Meanwhile, over on the BIM site, there is a really good discussion led by Neil O’Connell on the recent “back pain as an infection” study (a study that proposed antibiotics could cure 40% of chronic back pain), the media response, and some good links to responses to the study – all worthy reading for clinical scientists to see examples of the kind of questions that would be useful for scientific scrutiny of any research publication.
There is another fallout which has not been mentioned – we are now left with the term “back infection” and it is the clinicians who have to deal with this and somehow mop up the mess until the scientific community sort themselves out. We have struggled with science “gifts” in the past such as “slipped disc”, and “bulging disc” and now we have “infected back”. Is it much different to Frida Kahlo’s cracked column? “Infected” is such a potent word.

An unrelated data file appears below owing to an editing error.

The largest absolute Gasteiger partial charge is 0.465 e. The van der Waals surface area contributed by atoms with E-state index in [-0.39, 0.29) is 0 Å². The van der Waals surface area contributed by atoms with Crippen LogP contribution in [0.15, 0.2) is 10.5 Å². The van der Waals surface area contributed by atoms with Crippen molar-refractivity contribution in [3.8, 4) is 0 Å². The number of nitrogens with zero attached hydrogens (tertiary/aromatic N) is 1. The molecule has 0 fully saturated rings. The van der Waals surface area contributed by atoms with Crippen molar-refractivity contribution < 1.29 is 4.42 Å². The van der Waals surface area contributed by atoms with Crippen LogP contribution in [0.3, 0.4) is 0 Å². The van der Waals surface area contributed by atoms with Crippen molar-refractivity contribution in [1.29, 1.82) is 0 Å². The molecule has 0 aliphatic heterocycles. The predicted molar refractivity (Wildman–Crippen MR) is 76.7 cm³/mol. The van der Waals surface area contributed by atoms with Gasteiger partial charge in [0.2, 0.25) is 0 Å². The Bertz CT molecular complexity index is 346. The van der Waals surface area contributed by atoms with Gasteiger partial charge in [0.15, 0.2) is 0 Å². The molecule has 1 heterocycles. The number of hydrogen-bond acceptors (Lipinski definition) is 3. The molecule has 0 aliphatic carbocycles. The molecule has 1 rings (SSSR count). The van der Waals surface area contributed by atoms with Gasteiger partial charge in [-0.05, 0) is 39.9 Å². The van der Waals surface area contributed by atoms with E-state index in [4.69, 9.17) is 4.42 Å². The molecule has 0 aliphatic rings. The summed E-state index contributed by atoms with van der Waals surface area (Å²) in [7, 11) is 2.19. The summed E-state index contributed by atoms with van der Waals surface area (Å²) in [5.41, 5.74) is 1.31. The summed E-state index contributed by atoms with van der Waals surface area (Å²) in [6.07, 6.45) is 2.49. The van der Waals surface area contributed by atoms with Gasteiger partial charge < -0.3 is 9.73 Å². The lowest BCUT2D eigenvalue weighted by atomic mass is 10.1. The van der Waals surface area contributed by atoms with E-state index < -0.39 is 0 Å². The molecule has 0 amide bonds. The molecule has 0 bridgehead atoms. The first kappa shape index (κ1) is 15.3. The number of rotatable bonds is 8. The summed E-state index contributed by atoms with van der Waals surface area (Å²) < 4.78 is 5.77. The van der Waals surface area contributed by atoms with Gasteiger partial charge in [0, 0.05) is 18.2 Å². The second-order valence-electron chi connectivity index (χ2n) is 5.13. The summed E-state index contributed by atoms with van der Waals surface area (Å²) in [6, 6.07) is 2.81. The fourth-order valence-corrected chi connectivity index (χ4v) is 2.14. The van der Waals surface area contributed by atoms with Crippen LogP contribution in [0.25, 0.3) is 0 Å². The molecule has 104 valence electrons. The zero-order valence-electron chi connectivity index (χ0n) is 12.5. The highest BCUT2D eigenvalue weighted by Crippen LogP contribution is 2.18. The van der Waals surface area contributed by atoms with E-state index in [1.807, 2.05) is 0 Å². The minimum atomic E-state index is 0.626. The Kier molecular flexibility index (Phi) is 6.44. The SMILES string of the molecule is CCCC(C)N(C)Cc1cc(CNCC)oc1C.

I had my first “infected back” last week – A colleague said “I have read about infected backs in the paper and I wonder if mine is infected”. I get sinus infections that come and go and my back pain comes and goes, though not at the same time – should I think about antibiotics? And maybe my tennis elbow is an infection too.”
What does the clinician say in response?
– David Butler